Cup of Cheer (2020)
Cup of Cheer is at its best when it remembers its premise and adheres to holiday rom-com tropes and conventions, which it does about 60% of the time. It does a decent (though not entirely even) job playing with elements lifted from Hallmark and its imitators. The problem is the other 40%, which goes for generic, lowbrow shock humor - dick and fart jokes, in other words, and I do mean that literally. Hell, there's a character who's basically a walking fart joke - I haven't seen every Hallmark movie out there, but I'm pretty sure that's not lifted from them.
Also, be aware the movie uses homosexuality as a punchline on several occasions. The way these jokes are presented comes off as more lazy than offensive, not that that's much of a defense. At times, the movie feels like it's mimicking movies in this genre (spoof, not rom-com) from twenty years ago, and those jokes felt tired then.
The plot is... I mean....
Big city reporter is sent to a small town to write a story, where she meets a guy who runs a hot chocolate shop that needs to come up with rent by Christmas Eve, or it'll be shut down and replaced by a corporate chain, only the guy doesn't want to accept help for no particular reason, but eventually he learns the true meaning of...
Yeah, the point is it shares a premise with a thousand made-for-TV movies. There's definitely a missed opportunity in how it tells that story. The movie is constantly making fun of how stupid the genre it's mocking is (agreed!), but it stops there. Parodies that endure take it a step further and manage to outdo their targets by telling the story as well or better while still mocking it (the best Mel Brooks movies are an obvious example). Cup of Cheer isn't interested in storytelling at all - only in the jokes.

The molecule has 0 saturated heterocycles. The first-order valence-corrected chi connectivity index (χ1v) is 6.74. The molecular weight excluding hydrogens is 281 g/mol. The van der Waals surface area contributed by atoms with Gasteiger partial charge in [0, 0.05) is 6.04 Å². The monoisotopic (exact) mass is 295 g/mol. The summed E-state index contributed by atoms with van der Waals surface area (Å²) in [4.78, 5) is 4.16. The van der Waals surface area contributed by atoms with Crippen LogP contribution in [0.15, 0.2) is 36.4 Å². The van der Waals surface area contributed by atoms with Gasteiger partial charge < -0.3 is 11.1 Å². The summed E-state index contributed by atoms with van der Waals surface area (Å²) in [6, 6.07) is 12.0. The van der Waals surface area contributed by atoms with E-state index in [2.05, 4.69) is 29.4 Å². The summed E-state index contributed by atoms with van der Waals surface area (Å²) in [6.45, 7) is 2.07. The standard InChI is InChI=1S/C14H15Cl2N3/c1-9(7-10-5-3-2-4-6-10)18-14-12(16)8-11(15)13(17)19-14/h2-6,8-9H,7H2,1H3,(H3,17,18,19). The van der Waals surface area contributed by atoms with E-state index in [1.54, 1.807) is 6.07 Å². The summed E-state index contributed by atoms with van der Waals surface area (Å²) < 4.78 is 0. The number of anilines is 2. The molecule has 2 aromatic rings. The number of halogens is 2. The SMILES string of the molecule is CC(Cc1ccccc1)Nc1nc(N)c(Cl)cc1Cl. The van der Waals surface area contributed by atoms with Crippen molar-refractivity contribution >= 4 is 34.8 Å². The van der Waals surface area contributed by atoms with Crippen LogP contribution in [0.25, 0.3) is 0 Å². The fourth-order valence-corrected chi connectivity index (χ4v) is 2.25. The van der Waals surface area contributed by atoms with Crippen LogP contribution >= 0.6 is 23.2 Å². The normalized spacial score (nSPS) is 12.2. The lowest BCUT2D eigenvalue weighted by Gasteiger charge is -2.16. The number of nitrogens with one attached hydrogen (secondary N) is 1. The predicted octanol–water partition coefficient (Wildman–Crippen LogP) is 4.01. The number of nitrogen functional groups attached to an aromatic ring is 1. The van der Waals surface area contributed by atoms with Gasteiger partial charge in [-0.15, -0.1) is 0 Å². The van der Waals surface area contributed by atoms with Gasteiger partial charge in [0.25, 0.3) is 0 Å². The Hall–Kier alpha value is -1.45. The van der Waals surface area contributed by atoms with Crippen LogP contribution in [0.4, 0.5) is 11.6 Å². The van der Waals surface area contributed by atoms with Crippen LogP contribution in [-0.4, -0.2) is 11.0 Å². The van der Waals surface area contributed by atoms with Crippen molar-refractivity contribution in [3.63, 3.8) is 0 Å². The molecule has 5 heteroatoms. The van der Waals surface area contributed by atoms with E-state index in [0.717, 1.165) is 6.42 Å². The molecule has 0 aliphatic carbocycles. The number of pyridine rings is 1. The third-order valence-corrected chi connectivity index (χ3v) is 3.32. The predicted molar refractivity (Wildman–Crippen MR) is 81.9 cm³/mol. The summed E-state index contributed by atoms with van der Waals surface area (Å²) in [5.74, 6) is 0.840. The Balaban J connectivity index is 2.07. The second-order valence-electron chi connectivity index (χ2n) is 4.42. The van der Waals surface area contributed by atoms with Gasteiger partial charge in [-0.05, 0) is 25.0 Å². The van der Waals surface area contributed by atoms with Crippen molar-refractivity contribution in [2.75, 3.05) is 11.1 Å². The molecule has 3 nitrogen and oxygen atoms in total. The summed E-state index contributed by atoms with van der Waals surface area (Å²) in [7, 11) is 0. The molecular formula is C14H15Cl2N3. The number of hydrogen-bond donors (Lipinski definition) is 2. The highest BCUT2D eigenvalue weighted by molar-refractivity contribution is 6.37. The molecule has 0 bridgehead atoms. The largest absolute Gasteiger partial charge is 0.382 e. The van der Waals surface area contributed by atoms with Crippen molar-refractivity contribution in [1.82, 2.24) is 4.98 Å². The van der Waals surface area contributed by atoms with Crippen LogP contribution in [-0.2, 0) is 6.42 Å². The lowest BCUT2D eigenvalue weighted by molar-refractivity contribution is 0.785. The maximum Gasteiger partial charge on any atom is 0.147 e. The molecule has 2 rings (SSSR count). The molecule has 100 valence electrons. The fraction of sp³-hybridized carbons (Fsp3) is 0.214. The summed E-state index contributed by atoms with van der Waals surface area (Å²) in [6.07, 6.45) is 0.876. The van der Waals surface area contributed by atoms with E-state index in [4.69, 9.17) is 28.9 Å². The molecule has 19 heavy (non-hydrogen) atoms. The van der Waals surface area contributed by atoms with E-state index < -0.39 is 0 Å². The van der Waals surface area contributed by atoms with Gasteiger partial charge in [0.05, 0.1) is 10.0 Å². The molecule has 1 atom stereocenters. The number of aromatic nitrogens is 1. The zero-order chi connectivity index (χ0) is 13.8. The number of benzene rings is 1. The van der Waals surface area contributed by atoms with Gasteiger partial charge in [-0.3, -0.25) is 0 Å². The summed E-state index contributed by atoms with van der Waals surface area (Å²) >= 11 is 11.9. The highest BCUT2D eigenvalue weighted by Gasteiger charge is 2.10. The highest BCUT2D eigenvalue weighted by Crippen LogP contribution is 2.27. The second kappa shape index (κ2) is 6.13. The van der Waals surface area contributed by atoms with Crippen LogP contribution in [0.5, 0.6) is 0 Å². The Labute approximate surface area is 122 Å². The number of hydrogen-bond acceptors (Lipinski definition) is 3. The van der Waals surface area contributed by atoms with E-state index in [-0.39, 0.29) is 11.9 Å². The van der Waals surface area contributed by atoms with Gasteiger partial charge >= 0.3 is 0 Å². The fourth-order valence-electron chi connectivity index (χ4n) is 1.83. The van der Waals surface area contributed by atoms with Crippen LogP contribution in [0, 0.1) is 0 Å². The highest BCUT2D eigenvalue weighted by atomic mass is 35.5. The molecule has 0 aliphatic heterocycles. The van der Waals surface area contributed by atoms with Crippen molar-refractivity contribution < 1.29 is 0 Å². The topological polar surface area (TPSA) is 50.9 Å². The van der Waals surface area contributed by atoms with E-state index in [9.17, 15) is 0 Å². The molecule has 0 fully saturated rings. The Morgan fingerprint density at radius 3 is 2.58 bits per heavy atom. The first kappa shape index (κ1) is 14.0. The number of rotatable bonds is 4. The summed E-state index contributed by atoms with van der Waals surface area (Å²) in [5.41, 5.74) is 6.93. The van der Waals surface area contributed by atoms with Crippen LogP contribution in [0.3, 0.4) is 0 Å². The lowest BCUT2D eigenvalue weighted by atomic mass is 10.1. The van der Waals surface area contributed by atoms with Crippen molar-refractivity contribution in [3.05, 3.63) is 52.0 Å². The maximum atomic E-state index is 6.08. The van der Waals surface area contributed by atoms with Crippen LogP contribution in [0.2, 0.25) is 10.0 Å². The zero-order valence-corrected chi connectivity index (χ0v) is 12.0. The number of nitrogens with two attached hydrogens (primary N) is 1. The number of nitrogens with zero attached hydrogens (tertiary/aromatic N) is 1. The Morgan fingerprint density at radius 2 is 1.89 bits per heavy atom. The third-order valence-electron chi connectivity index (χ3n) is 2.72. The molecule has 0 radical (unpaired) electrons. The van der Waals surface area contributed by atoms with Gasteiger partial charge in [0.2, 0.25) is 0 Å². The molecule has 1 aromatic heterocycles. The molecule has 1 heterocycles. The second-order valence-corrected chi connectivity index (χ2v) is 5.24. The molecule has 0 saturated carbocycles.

The humor comes both from playing up the absurdity intrinsic to the genre and adding in weird asides. Some of those are playing off holiday movie conventions (i.e.: there's a time-traveling British noble who becomes an important minor character), while others are just trying to generate laughs by being inappropriate (again, the villain with digestive issues).
I'd be lying if I said I never laughed at the out-of-place jokes. Occasionally, they'd drop in something wildly out of place, and it would work for me, though on a whole I feel like this would have worked better if it had stuck with PG humor, rather than leaning into an R. For both better and worse, the writing felt heavily inspired by South Park, though it lacked that show's commitment to narrative arcs.
All that said, the jokes that land are really funny. The actors are well suited to this kind of humor, and the movie does a good job recreating the look of the movies it's playing off of. The parts that are enjoyable are a lot of fun.
The problem is there wasn't really a full movie's worth of material here, so what's present is stretched too far then padded with stuff that doesn't fit.
If you're looking for a laugh, my advice is to turn this on, watch it while you enjoy it, but then stop as soon as it starts wearing thin. Trust your instincts - this movie is the embodiment of diminishing returns.
Okay, actually there is a great joke in the last sixty seconds of the movie, so maybe skip ahead to that before turning it off. It'll make sense as long as you made it thirty minutes before giving up.